The decriminalisation of abortion in New Zealand is long overdue – so why is nothing being done about it? Sarah Batkin attempts to contact all 120 of our MPs to find out who is sweeping this issue under the rug.
On the New Zealand Parliament website, under the “Get Involved” tab, I’m informed that “our democracy works best when you get involved and have your say about things that are important to you”. It also advises that one way to do this is to contact a Member of Parliament directly. So, in the name of becoming a more active participant in democracy, and trying to gain better rights for women in this country, I decided to email all 120 MPs (the Mt Roskill electorate seat is currently vacant) about their individual stances on abortion law reform in New Zealand.
It isn’t often that New Zealand’s abortion law is discussed. It sporadically bursts into the public consciousness before quickly disappearing like a dying star, the most recent examples being the proposed banning of Pro-Life protesters in Thames, and the petition from Hillary Kieft asking for mandatory parental notification for people under 16 seeking abortions. Thankfully the petition, sponsored by National MP Chester Burrows, was unsuccessful.
What exactly is the current law?
Our abortion laws are primarily enshrined in the Crimes Act 1961; abortion is the only medical procedure included in the Act. It states that a person who is under 20 weeks pregnant will need permission from two certifying doctors; she will also need ultrasounds and blood tests. It forces women to feign mental health risks: in fact 99% of all abortions in New Zealand are performed under the guise of “danger to mental health”.
By law, doctors are allowed to refuse permission on the grounds of conscientious objection, a terrifying example of which was seen earlier this year when a Wairoa pharmacist – who owned the township’s only pharmacy – refused to supply the emergency contraceptive pill. When this section of the Crimes Act was passed in 1977 there were only four female MPs – all of whom voted against it. Ironically, New Zealand is a signatory of the Convention on the Elimination of All Forms of Discrimination Against Women (CEDAW) which acknowledges abortion as a basic human right.
What did the MPs have to say?
The question put forward to our MPs was simple:
“Do you think New Zealand’s abortion law needs to be reformed? Yes/No”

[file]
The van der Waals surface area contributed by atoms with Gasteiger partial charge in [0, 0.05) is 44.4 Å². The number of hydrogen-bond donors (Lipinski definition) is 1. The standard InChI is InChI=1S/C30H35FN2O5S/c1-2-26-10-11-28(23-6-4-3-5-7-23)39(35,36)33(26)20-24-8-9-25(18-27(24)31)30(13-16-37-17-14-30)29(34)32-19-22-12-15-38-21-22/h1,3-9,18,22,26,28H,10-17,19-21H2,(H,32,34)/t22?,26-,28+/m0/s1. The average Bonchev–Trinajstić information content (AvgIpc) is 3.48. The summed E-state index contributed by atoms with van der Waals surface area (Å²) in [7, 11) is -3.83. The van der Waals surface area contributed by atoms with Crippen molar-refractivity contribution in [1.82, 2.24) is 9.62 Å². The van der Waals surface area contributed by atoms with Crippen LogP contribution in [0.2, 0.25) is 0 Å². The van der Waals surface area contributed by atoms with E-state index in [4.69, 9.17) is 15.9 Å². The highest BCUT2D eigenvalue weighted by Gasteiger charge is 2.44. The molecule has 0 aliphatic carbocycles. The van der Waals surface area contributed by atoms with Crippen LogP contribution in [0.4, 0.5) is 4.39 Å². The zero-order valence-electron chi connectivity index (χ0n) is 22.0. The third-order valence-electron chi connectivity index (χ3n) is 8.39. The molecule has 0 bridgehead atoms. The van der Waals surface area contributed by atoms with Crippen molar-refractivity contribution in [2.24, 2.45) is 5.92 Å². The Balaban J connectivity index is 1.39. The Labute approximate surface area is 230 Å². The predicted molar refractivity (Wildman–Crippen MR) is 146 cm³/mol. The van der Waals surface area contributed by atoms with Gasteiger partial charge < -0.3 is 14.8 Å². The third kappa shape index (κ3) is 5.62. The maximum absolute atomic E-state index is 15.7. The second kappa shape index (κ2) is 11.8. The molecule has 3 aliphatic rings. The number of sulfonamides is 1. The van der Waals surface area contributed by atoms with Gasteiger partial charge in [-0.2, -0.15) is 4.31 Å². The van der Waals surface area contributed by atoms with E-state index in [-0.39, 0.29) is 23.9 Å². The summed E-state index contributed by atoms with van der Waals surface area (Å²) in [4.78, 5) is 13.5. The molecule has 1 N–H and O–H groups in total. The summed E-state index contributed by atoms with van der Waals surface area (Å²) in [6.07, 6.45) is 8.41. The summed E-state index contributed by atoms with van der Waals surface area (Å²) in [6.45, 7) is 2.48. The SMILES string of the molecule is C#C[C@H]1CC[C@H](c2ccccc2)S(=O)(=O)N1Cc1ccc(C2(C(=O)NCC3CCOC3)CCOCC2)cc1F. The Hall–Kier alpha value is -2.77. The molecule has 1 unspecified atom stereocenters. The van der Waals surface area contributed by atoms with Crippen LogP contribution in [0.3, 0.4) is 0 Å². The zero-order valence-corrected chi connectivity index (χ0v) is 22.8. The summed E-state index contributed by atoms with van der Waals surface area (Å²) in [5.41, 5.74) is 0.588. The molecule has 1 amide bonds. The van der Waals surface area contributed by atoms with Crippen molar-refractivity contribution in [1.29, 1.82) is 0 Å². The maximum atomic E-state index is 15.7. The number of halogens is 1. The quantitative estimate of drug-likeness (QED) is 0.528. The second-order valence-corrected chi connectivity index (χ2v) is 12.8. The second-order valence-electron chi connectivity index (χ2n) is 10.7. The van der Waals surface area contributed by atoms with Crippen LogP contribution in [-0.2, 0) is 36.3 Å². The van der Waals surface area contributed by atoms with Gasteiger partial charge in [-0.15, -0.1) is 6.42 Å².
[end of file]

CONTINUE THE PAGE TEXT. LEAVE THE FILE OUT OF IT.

I received straightforward answers from some, but mostly oblique statements resembling answers. In a country that has supposedly committed itself to abolishing discrimination against women under the UN convention, I’m left wondering why so many MPs are treating this issue like a hot potato. Here are all the responses I got:
On behalf of Labour MP Andrew Little:
Whatever that means.
Didn’t think so.
What does it all mean?
As you can see, there’s a lot of guesswork involved in figuring out who wants to decriminalise abortion in this country, and that’s unacceptable. I’ve made a pie chart of our MPs’ stances on abortion law reform to illustrate my point:
Note that the 14 (11.7%) MP’s who said “yes” are all members of the Green Party. So, after the meagre amount of responses that appeared in my inbox, I decided to do some supplementary digging and add my findings to the pie chart.
John Key and Winston Peters do not support abortion law reform; they also support mandatory parental notification for girls under 16 years who are seeking an abortion, along with Chester Burrows (see above), Judith Collins and Bill English. The possibility of a conscience vote makes things even murkier. This is where members cast independent votes because they don’t all agree on the single party view and usually happens with contentious issues (like abortions).
Can this dying star be revived?
The only thing that can really be deduced from my little experiment is that New Zealand is not living up to its commitments under CEDAW and very few of our MPs seem to want to do anything about it. There needs to be more transparency and engagement from politicians on abortion law reform, especially during election time – which just happens to be next year. It must be serendipity.